Follow up: Dear Sweet Baby Jesus of Running (warning: expect some laughing and some tears)

17 Nov
"That's 5! Enough for a hand job!!"

“That’s 5! Enough for a hand job!!”

See that little blonde holding the sign...she's one of the reasons why I run. ❤️

See that little blonde holding the sign…she’s one of the reasons why I run. ❤️

Whoever said “If you dream it, you can do it” probably meant you actually have to fall asleep and dream it. Saturday night went like any pre-race prep for me with the exception of sleep (like not one bit of it). The wheels turned. My heart raced. The nerves wouldn’t settle. And then the alarm went off. So off I went.

Prepped and ready to go and totally feeling like donkey shit(I assume donkey shit doesn’t feel great…I don’t know this for a fact), I laced up and headed to the starting line. These are my thoughts and experiences:

Mile one was a warm up, and the run through the tunnel with the crowd felt amazing. I can feel the energy. But why the hell is my mouth so dry.

Mile two: It’s a little breezy. Why does my whole entire body feel like its got the prickles. I think I may puke. Look…there’s  the three hour pacer. I’ll stick with her.

Mile 3: I’m totally going to hurl. I’m dizzy. WTF? Why am I dizzy at mile 3. Am I dying. God!!!! Am I going to die at mile 3 behind pace. What a douche…who the hell dies at mile 3?  Pull your shit together! (I laugh at this now) I may not finish. How the hell will I pull off the New York City Marathon if I can’t get past mile 3…or if I die first.

Halfway between three and four…I had an enlightening moment because I saw her. My little girl. My amazing friends and my daughter were standing on the street jumping up and down and cheering. . She was holding a sign and looking proud. She is the reason I started running. The reason why I got healthy.  I need her to know she can do anything if she tries.  I can only show her because words are just words.  How the hell do I give up on that? I don’t…I just keep going.

So I stood a little straighter, gave them all kisses and off I go. That’s when things got a little more amusing to me.

Miles 4 and 5: Am I running in an effing Hurricane?  I am not aerodynamically shaped enough for this shit. This wind isn’t lifting me and my ass certainly isn’t flying. My hat is getting ready to go.  God, why can’t I just be a Kenyan today.

10K split:1:32:19. Dammit!!!!! I am way off where I need to be. Way off than my best. Fuck this wind already. I have screwed my goal. ( I really did drop the F bomb and I’m not sugar coating it.)

Then just over the bridge, I see the wheelchair competitors and I feel like such a dip shit and whiner. They endure struggles every day far worse than my measly 13.1 mile struggle and here I am feeling sorry for myself. So I put my big girl panties on and muddle through. (And no I didn’t physically put them on because like a good portion of runners, panties don’t work for me.)

Then goes the tough run down the beach. The wind was even more brutal but I like all of the others fought for the finish. At the ten mile mark an amazing man went in for the high five and my calf totally seized up. I have never experienced anything like that pain while racing. So I hobbled, stretched, walked a bit and knew I could run slower but that I couldn’t speed up or I was done. The medal is a bottle opener. I can’t fail and not get a bottle opener for crying out loud!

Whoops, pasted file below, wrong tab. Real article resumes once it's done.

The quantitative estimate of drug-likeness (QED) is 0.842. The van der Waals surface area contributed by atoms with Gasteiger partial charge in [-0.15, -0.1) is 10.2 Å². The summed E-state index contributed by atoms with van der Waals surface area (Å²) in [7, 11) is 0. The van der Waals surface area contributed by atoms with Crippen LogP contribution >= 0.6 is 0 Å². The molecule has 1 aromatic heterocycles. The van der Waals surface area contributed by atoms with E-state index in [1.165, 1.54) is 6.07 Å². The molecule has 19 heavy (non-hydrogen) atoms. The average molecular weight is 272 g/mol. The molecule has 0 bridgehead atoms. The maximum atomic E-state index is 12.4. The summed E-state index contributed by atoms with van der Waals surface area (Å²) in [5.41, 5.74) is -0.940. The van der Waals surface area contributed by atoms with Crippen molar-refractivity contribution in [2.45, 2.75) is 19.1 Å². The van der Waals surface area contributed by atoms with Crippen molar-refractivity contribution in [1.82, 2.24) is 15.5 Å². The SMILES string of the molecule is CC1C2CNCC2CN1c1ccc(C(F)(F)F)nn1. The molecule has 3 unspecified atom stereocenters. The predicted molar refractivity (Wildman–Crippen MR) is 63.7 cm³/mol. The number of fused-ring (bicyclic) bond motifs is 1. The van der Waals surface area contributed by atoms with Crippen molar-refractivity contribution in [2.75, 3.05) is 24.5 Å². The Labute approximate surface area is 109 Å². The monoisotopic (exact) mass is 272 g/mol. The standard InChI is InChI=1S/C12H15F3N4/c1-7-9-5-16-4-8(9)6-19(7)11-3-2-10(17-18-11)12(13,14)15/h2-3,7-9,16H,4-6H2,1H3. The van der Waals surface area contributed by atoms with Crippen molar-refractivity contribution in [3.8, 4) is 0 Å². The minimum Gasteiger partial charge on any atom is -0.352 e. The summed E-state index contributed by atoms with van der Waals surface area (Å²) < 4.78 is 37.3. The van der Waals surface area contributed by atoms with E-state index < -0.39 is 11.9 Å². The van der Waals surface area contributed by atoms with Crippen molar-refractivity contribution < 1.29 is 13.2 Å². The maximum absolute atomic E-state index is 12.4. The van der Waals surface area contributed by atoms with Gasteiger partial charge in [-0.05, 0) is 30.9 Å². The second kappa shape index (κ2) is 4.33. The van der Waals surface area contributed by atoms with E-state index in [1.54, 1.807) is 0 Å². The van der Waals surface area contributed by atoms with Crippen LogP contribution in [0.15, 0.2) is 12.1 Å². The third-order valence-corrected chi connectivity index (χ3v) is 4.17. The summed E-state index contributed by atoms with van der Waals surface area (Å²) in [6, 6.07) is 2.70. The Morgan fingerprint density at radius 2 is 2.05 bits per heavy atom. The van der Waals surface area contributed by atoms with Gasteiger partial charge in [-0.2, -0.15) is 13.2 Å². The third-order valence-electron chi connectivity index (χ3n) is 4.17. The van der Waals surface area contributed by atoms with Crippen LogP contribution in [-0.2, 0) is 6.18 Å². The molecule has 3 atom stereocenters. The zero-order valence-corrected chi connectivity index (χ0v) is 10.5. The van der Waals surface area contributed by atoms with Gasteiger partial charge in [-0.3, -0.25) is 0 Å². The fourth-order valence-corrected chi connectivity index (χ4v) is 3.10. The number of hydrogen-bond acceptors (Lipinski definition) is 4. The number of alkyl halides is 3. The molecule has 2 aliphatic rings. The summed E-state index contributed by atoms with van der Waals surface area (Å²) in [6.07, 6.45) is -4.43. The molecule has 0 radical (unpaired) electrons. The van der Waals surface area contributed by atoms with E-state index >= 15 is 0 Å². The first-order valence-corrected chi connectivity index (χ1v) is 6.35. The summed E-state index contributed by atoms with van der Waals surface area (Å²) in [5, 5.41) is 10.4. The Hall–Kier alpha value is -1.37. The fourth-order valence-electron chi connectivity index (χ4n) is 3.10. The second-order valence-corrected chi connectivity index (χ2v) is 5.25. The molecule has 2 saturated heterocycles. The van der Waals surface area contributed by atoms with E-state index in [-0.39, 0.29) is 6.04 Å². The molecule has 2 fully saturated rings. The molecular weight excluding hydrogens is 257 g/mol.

A mile before the finish line I get the magic text. Siri reads it to me and I cry like a baby. “Don’t be discouraged. You can still finish and we are all here at the finish line for you.” and then another “Lady, you got this-we believe in you.” Tears pouring, salt and sand on my face, that was what I needed to get me the next half mile.

A half mile before the finish I see an angel, well sort of ! My running coach’s amazing friend is there waiting to run me in.  He talks me through the last half mile pointing out every positive.  Our scenery, how brutal the wind was for  everyone, how amazing I was doing…that the finish line was coming. I was almost there.

And just like that I got through the finish line.  And yes as embarrassing as it is I did dry heave.   My family and friends were there. My bottle opener medal was waiting for me. And in that instant, I realized that my goal was the journey.  That for my next half marathon, I don’t want to think about my pace…I want to enjoy the race.  I want to enjoy the people, the signs, the cowbell, the scenery, the hurricane force winds. The more I concentrate on the time, the less I enjoy it.  And why the hell would I ever run 13.1 if I didn’t get to enjoy parts of it. By the way, I still want to be a Kenyan for the day…but only if I can look good in those runner speedos.

I would truly like to thank everyone who encouraged me. Siri read your texts to me unless you said the “F” word…she refused to read those. I got them all and they mattered. Special thanks to my cheering squad and family, my coach, and that “Crazy Ever After” blogger (http://crazyeverafter.com) who talked me though a rough spot on Las Olas.  My favorite after half marathon quote from her “Congratulations! That’s 5!! Enough for a hand job!!!” (Now you know why we’re friends, right?)  She is my first and forever half marathon partner in crime. Check out her blog. She rocks.

 

Quotes of the weekend:

“Not all races are PR performances, but they are all learning experiences and will ultimately make you a better runner.” LD

“Always have goals, both big and small, without them you are a rudderless ship in life, not just running.” LD

Peace out for now…

 

 

 

 

 

 

 

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